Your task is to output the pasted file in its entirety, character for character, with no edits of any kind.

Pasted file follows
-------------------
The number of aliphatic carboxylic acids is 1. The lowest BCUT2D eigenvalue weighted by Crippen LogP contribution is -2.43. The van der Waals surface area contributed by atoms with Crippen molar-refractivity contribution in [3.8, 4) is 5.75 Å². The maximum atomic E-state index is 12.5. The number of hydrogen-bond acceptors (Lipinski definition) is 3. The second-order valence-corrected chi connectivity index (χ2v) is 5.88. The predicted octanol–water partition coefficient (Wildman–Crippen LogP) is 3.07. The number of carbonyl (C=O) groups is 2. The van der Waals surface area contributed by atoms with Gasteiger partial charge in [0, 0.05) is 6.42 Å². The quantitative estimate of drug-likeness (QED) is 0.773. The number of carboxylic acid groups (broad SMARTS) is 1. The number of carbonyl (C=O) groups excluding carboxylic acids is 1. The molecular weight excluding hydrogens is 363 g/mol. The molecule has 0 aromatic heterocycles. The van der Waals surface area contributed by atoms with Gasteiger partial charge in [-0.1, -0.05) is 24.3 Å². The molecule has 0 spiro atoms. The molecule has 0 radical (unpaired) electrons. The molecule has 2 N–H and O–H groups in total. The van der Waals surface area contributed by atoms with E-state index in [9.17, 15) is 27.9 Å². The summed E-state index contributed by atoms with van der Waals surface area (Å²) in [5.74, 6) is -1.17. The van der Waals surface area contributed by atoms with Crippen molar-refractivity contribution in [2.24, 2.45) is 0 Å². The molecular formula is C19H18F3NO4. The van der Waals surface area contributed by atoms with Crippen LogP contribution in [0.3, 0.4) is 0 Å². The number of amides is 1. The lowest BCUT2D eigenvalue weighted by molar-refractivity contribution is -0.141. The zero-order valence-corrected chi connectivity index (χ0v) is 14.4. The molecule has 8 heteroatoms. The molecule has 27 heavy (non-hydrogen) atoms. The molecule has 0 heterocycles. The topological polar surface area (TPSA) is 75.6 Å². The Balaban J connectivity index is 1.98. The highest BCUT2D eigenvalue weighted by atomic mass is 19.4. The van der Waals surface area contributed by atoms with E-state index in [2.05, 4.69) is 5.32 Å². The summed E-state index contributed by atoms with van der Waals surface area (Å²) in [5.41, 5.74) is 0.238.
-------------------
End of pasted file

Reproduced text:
The number of aliphatic carboxylic acids is 1. The lowest BCUT2D eigenvalue weighted by Crippen LogP contribution is -2.43. The van der Waals surface area contributed by atoms with Crippen molar-refractivity contribution in [3.8, 4) is 5.75 Å². The maximum atomic E-state index is 12.5. The number of hydrogen-bond acceptors (Lipinski definition) is 3. The second-order valence-corrected chi connectivity index (χ2v) is 5.88. The predicted octanol–water partition coefficient (Wildman–Crippen LogP) is 3.07. The number of carbonyl (C=O) groups is 2. The van der Waals surface area contributed by atoms with Gasteiger partial charge in [0, 0.05) is 6.42 Å². The quantitative estimate of drug-likeness (QED) is 0.773. The number of carboxylic acid groups (broad SMARTS) is 1. The number of carbonyl (C=O) groups excluding carboxylic acids is 1. The molecular weight excluding hydrogens is 363 g/mol. The molecule has 0 aromatic heterocycles. The van der Waals surface area contributed by atoms with Gasteiger partial charge in [-0.1, -0.05) is 24.3 Å². The molecule has 0 spiro atoms. The molecule has 0 radical (unpaired) electrons. The molecule has 2 N–H and O–H groups in total. The van der Waals surface area contributed by atoms with E-state index in [9.17, 15) is 27.9 Å². The summed E-state index contributed by atoms with van der Waals surface area (Å²) in [5.74, 6) is -1.17. The van der Waals surface area contributed by atoms with Crippen molar-refractivity contribution in [2.24, 2.45) is 0 Å². The molecular formula is C19H18F3NO4. The van der Waals surface area contributed by atoms with Crippen LogP contribution in [0.3, 0.4) is 0 Å². The number of amides is 1. The lowest BCUT2D eigenvalue weighted by molar-refractivity contribution is -0.141. The zero-order valence-corrected chi connectivity index (χ0v) is 14.4. The molecule has 8 heteroatoms. The molecule has 27 heavy (non-hydrogen) atoms. The molecule has 0 heterocycles. The topological polar surface area (TPSA) is 75.6 Å². The Balaban J connectivity index is 1.98. The highest BCUT2D eigenvalue weighted by atomic mass is 19.4. The van der Waals surface area contributed by atoms with E-state index in [2.05, 4.69) is 5.32 Å². The summed E-state index contributed by atoms with van der Waals surface area (Å²) in [5.41, 5.74) is 0.238.